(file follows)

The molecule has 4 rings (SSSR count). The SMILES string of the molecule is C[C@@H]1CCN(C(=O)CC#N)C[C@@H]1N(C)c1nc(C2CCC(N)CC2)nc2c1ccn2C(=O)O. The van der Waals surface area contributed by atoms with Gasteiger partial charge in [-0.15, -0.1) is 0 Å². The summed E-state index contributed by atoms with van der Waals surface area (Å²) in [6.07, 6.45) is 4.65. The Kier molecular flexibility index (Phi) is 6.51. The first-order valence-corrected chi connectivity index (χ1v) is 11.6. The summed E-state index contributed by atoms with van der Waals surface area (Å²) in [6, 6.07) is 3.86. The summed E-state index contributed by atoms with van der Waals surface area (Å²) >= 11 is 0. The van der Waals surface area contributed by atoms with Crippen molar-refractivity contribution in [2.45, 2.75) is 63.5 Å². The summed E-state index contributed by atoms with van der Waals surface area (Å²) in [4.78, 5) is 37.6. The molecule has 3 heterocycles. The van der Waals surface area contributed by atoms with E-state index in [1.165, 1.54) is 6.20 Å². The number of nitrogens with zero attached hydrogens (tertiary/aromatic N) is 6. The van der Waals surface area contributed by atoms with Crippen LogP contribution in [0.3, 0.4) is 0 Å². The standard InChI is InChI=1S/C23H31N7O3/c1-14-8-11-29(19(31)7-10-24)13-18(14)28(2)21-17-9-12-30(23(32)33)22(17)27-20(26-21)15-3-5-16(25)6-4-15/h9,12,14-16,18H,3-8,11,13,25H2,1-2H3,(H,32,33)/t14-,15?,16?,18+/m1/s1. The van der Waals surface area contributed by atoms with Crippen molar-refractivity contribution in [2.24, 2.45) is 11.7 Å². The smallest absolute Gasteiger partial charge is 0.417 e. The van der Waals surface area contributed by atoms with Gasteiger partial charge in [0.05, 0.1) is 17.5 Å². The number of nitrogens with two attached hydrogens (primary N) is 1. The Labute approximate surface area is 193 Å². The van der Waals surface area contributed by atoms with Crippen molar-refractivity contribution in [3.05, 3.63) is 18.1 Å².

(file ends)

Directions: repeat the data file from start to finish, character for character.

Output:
The molecule has 4 rings (SSSR count). The SMILES string of the molecule is C[C@@H]1CCN(C(=O)CC#N)C[C@@H]1N(C)c1nc(C2CCC(N)CC2)nc2c1ccn2C(=O)O. The van der Waals surface area contributed by atoms with Gasteiger partial charge in [-0.15, -0.1) is 0 Å². The summed E-state index contributed by atoms with van der Waals surface area (Å²) in [6.07, 6.45) is 4.65. The Kier molecular flexibility index (Phi) is 6.51. The first-order valence-corrected chi connectivity index (χ1v) is 11.6. The summed E-state index contributed by atoms with van der Waals surface area (Å²) in [6, 6.07) is 3.86. The summed E-state index contributed by atoms with van der Waals surface area (Å²) >= 11 is 0. The van der Waals surface area contributed by atoms with Crippen molar-refractivity contribution in [2.45, 2.75) is 63.5 Å². The summed E-state index contributed by atoms with van der Waals surface area (Å²) in [4.78, 5) is 37.6. The molecule has 3 heterocycles. The van der Waals surface area contributed by atoms with E-state index in [1.165, 1.54) is 6.20 Å². The number of nitrogens with zero attached hydrogens (tertiary/aromatic N) is 6. The van der Waals surface area contributed by atoms with Crippen LogP contribution in [0.3, 0.4) is 0 Å². The standard InChI is InChI=1S/C23H31N7O3/c1-14-8-11-29(19(31)7-10-24)13-18(14)28(2)21-17-9-12-30(23(32)33)22(17)27-20(26-21)15-3-5-16(25)6-4-15/h9,12,14-16,18H,3-8,11,13,25H2,1-2H3,(H,32,33)/t14-,15?,16?,18+/m1/s1. The van der Waals surface area contributed by atoms with Crippen molar-refractivity contribution in [2.24, 2.45) is 11.7 Å². The smallest absolute Gasteiger partial charge is 0.417 e. The van der Waals surface area contributed by atoms with Gasteiger partial charge in [0.05, 0.1) is 17.5 Å². The number of nitrogens with two attached hydrogens (primary N) is 1. The Labute approximate surface area is 193 Å². The van der Waals surface area contributed by atoms with Crippen molar-refractivity contribution in [3.05, 3.63) is 18.1 Å².